A Pickens County creek has been the focus of cleanup efforts for almost 30 years after it was contaminated in the mid-1980s. In the latest step, crews have knocked down one dam along Twelve Mile Creek, and are now working to demolish a second.
Environmental officials are concerned about the presence of polychlorinated biphenyls (PCBs) in the river bottoms due to pollution from a former Sangamo-Weston plant near the creek. PCBs are a toxic chemical compound that are now banned in the US due to health concerns. The buildup of PCBs in certain fish (such as catfish) can be harmful to humans.
Sangamo-Weston, which manufactured capacitors, is estimated to have discharged more than 400,000 pounds of PCBs into Twelve Mile Creek from 1955 to 1977. The facility was placed under the Environmental Protection Agency’s authority as a Superfund site in 1990.
Craig Zeller, who oversees Superfund sites in the Southeast, says it’s a health concern.
The risk posed out there in the lake would be the potential consumption of fish that reside in Twelve Mile Creek or Lake Hartwell. If you eat enough fish for 30 years, your incremental cancer rates start to get outside the established risk range.
While the former plant site is now clean, the focus has now shifted to the contaminated creeks located downstream. Zeller says the dams are being removed to help the creek flow more naturally. The idea is that cleaner sediment from upstream will cover up the PCBs that have flowed south into Lake Hartwell.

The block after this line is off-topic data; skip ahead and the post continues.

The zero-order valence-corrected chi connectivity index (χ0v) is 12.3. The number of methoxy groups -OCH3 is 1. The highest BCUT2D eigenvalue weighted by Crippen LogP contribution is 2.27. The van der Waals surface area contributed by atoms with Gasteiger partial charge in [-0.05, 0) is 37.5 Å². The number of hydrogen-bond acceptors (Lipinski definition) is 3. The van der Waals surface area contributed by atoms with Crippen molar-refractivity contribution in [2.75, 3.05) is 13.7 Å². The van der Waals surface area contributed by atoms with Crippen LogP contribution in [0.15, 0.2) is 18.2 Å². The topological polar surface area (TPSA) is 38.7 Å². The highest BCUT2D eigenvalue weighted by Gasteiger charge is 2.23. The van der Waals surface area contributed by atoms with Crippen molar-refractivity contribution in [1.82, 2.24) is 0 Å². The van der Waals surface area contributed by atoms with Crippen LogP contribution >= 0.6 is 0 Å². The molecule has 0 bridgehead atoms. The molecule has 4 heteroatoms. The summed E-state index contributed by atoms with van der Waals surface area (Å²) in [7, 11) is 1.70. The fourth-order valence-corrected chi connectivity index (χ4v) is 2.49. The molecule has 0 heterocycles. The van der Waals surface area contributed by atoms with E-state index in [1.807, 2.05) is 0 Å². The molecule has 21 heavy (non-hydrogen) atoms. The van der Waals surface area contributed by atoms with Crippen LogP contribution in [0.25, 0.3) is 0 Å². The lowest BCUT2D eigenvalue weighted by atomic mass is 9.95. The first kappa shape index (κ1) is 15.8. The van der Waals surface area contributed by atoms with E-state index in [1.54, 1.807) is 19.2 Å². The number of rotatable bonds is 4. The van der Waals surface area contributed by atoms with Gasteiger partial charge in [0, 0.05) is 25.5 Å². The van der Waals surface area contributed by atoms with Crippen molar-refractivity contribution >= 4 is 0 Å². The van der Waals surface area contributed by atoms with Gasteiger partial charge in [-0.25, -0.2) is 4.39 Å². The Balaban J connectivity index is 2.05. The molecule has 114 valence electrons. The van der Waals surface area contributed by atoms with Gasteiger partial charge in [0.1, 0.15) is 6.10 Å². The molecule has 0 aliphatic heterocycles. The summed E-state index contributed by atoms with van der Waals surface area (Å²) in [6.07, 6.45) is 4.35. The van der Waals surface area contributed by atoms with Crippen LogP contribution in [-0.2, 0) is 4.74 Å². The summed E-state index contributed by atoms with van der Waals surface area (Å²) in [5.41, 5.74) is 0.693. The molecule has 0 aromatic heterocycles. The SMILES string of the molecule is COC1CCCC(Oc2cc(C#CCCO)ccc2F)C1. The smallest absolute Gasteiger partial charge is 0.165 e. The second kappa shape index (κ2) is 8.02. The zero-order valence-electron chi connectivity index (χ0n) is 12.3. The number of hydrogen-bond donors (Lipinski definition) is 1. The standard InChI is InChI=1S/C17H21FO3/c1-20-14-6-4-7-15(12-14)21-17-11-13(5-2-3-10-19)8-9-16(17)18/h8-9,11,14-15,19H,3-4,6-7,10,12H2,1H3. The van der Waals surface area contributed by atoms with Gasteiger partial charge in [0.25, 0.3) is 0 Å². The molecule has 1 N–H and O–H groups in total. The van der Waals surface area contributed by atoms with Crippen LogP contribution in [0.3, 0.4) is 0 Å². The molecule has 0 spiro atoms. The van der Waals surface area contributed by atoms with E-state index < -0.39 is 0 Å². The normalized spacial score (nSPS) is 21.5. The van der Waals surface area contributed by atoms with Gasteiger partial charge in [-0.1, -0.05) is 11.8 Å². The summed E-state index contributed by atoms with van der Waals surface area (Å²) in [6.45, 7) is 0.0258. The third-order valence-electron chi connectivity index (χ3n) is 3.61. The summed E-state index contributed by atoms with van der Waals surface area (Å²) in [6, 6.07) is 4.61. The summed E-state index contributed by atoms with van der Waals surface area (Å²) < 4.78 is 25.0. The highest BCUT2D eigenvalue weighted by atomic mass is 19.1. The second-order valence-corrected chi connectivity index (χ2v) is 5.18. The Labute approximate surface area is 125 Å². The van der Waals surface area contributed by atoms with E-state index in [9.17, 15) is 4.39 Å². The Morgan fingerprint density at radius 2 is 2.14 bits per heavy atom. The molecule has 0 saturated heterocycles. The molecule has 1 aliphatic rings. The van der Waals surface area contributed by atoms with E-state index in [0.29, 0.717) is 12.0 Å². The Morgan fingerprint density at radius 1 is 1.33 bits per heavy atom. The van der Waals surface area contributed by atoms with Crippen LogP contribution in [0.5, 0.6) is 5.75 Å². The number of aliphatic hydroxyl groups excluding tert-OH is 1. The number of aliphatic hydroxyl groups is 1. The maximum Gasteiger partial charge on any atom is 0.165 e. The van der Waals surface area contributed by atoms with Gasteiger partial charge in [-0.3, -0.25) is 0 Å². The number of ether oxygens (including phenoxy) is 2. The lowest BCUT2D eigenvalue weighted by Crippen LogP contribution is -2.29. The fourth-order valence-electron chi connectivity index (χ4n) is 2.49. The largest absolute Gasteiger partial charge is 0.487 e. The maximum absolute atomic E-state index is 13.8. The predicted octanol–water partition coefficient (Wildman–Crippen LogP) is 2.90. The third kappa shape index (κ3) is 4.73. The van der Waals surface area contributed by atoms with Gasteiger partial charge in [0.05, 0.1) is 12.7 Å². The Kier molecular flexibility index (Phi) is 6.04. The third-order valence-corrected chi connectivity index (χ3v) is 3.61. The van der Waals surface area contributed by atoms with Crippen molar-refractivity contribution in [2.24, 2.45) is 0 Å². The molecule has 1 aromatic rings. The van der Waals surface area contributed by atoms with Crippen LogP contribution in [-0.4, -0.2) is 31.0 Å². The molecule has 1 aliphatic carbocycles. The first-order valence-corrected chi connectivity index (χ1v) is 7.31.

Last month, workers removed the Woodside 1 dam near the village of Cateechee. They’re now working to clear out a second dam– Woodside 2– a half-mile downriver. Ross Self, who oversees freshwater fisheries for the state Department of Natural Resources, says things will look ugly until crews are finished.
For the next few months, it’s not going to be a pretty sight. But, I think the community’s looking forward to seeing the final product in having that stream back in a more natural condition.
The project to restore the creek, which has been ongoing in several phases since the early 1990s, tests local residents’ patience. The Woodside 2 removal will not be finished for another 18 months. Self says the latest delays were due to three snowstorms that blew through the area during the first dam’s removal.
Had this project started a year or so ago, it would have probably been further along because we weren’t having rain or snow… They had some weather working against them the last few months.
Schlumberger Technologies, the current owner of the Sangamo site, is paying for the cleanup. Schlumberger is responsible for contracting out the demolition, but is working closely with a board of trustees representing six South Carolina government agencies involved with the state’s rivers.
Officials are also looking at a third dam along the creek that is not currently scheduled to be removed.